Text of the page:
Cricket Australia could take lessons from Broad, Swann experience and change: Roebuck

Monday, November 15, 2010

SYDNEY - The Australian cricket community would do well to study the careers and methods of both England fast bowler Stuart Broad and off-spinner Graeme Swann to address key issues such as fast bowlers breaking down, and tweakers not turning the ball enough, says columnist Peter Roebuck.

According to Roebuck, in his formative years, Broad spent a winter playing cricket in Victoria. He arrived as an opening batsman and left as a pace bowler. In those months, he grew six inches and as a result, he was able to hit the wicket harder and send the ball rearing towards the batsman.

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Broad’s remarks demands attention.

“I’d always been governed by regulations saying I could only bowl six-over spells,” he said.

Hoppers Crossing, his club, knew nothing of that. Instead they tossed the ball to the eager teenager.

“They just let me bowl. So, I got my body used to delivering 17 to 19 overs a day,” Broad says.

Swann’s rise is also instructive. His rebellious streak, raw humour and spirit have been well documented, says Roebuck in a write-up for the Sydney Morning Herald.

Scientists discovered that Swann puts 1800 revs on his deliveries, far more than any English contemporary, as many as most wrist-spinners.

The amount of spin imparted is vital. Tennis balls slice and drop and soccer balls swerve because of the spin put on them.

By changing the position of the seam, Swann can alter the conduct of the ball in flight and after pitching. After all, the ball can land on leather or stitching.

Swann’s other asset is his open action. Traditionally, Western spinners were taught to use their shoulders, to bowl against a strong leading arm, to project the ball. Subcontinental tweakers preferred to rely on finger and wrist. But, then, their bodies are more supple, and the tracks were slower and so demanded more energy from the flinger. Swann has taken the best from both worlds.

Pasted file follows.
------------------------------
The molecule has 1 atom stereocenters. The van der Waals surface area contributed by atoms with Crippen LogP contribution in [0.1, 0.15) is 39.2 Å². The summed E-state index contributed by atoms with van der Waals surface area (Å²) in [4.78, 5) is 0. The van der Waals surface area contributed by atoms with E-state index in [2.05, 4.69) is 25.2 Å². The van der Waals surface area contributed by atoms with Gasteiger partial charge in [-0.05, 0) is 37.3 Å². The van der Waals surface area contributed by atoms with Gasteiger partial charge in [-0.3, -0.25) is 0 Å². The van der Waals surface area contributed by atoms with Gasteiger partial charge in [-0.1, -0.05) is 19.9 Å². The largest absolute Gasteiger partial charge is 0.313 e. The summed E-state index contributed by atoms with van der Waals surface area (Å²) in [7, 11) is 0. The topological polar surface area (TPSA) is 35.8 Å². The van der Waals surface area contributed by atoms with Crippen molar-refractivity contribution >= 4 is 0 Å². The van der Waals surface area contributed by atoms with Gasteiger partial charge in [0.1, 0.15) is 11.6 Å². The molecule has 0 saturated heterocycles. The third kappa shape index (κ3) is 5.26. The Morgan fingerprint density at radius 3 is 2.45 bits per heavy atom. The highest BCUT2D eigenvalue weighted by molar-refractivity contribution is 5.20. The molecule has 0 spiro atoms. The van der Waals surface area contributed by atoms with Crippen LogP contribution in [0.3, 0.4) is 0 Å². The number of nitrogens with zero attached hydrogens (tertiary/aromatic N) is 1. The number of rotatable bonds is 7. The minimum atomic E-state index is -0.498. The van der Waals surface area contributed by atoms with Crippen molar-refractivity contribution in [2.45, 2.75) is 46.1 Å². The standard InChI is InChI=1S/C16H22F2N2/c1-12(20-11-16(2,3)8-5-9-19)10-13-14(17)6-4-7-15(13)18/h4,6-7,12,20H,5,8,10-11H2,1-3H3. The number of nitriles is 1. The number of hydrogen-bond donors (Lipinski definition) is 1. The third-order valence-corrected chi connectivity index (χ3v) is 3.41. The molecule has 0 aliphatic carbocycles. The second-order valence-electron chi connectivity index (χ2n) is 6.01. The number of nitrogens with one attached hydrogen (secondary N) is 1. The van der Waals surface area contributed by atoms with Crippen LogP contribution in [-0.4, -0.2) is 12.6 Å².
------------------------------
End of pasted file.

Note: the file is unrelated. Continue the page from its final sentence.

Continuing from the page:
At present, according to Roebuck, Australia follows the same medical restrictions applied in England and elsewhere. As a result, authorities introduced rules controlling the amount of work done by immature speedsters.

Zealous coaches and committed captains could not be trusted to think about tomorrow. Attempts were also made to reduce the stress caused by mixed actions. Hopes were high the toll might be reduced.

By the look of things, it has not worked.

In the past few days alone Mitchell Starc, Steve Magoffin and Jake Haberfield have limped from the field. All face long lay-offs. Before that James Pattinson was forced to leave India, a frustration for all concerned as he had been bowling exceptionally well. Josh Hazlewood is another of the walking wounded.

Brett Lee, Nathan Bracken, Burt Cockley, Peter Siddle and Ben Hilfenhaus have all been laid low in recent months. Still, they are also the product of modern thinking.

The young blokes are the worry. Even batsmen are suffering. Shaun Marsh, Michael Clarke and Steve Smith have been nursing sore backs.

Cricket Australia says players are better protected and repaired than ever. Perhaps that’s the problem. It ought to review its strategies. Broad’s experiences need to be taken into account. The time has come to study not the injured, but the fit.

At present, England is a step ahead. But locals have a wonderful opportunity this summer to learn things from them. Of course, it is possible to beat them at the same time, Roebuck concludes. (ANI)

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